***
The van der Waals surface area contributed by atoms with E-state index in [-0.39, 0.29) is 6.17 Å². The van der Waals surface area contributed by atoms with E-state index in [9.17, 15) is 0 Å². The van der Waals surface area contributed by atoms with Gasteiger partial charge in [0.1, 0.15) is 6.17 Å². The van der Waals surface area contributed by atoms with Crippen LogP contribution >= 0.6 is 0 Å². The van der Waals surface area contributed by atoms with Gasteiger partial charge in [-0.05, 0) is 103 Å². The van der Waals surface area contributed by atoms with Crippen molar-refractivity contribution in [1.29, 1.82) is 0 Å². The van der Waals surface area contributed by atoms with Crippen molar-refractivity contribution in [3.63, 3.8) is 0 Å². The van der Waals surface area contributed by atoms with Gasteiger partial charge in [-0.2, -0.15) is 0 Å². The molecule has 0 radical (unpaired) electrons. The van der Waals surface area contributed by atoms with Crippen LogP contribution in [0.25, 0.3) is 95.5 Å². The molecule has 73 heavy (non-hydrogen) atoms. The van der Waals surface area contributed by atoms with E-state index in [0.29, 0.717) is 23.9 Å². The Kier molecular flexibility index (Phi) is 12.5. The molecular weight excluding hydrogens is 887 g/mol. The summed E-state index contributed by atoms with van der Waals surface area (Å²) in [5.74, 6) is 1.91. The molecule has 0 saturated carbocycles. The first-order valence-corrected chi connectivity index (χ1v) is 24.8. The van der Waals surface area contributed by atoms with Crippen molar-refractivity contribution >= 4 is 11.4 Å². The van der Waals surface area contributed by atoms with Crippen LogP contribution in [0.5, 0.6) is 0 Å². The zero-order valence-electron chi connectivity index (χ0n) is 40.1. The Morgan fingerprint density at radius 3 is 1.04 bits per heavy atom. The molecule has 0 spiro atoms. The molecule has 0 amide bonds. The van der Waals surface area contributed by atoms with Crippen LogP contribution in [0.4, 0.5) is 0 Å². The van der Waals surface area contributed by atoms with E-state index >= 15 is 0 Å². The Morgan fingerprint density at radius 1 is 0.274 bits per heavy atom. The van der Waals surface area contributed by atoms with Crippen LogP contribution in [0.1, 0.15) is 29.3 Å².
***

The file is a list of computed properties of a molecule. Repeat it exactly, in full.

The van der Waals surface area contributed by atoms with E-state index in [-0.39, 0.29) is 6.17 Å². The van der Waals surface area contributed by atoms with E-state index in [9.17, 15) is 0 Å². The van der Waals surface area contributed by atoms with Gasteiger partial charge in [0.1, 0.15) is 6.17 Å². The van der Waals surface area contributed by atoms with Crippen LogP contribution >= 0.6 is 0 Å². The van der Waals surface area contributed by atoms with Gasteiger partial charge in [-0.05, 0) is 103 Å². The van der Waals surface area contributed by atoms with Crippen molar-refractivity contribution in [1.29, 1.82) is 0 Å². The van der Waals surface area contributed by atoms with Crippen molar-refractivity contribution in [3.63, 3.8) is 0 Å². The van der Waals surface area contributed by atoms with Gasteiger partial charge in [-0.2, -0.15) is 0 Å². The molecule has 0 radical (unpaired) electrons. The van der Waals surface area contributed by atoms with Crippen LogP contribution in [0.25, 0.3) is 95.5 Å². The molecule has 73 heavy (non-hydrogen) atoms. The van der Waals surface area contributed by atoms with E-state index in [0.29, 0.717) is 23.9 Å². The Kier molecular flexibility index (Phi) is 12.5. The molecular weight excluding hydrogens is 887 g/mol. The summed E-state index contributed by atoms with van der Waals surface area (Å²) in [5.74, 6) is 1.91. The molecule has 0 saturated carbocycles. The first-order valence-corrected chi connectivity index (χ1v) is 24.8. The van der Waals surface area contributed by atoms with Crippen molar-refractivity contribution >= 4 is 11.4 Å². The van der Waals surface area contributed by atoms with Crippen LogP contribution in [0.5, 0.6) is 0 Å². The zero-order valence-electron chi connectivity index (χ0n) is 40.1. The Morgan fingerprint density at radius 3 is 1.04 bits per heavy atom. The molecule has 0 spiro atoms. The molecule has 0 amide bonds. The van der Waals surface area contributed by atoms with Crippen LogP contribution in [0.4, 0.5) is 0 Å². The van der Waals surface area contributed by atoms with E-state index >= 15 is 0 Å². The Morgan fingerprint density at radius 1 is 0.274 bits per heavy atom. The van der Waals surface area contributed by atoms with Crippen LogP contribution in [0.1, 0.15) is 29.3 Å².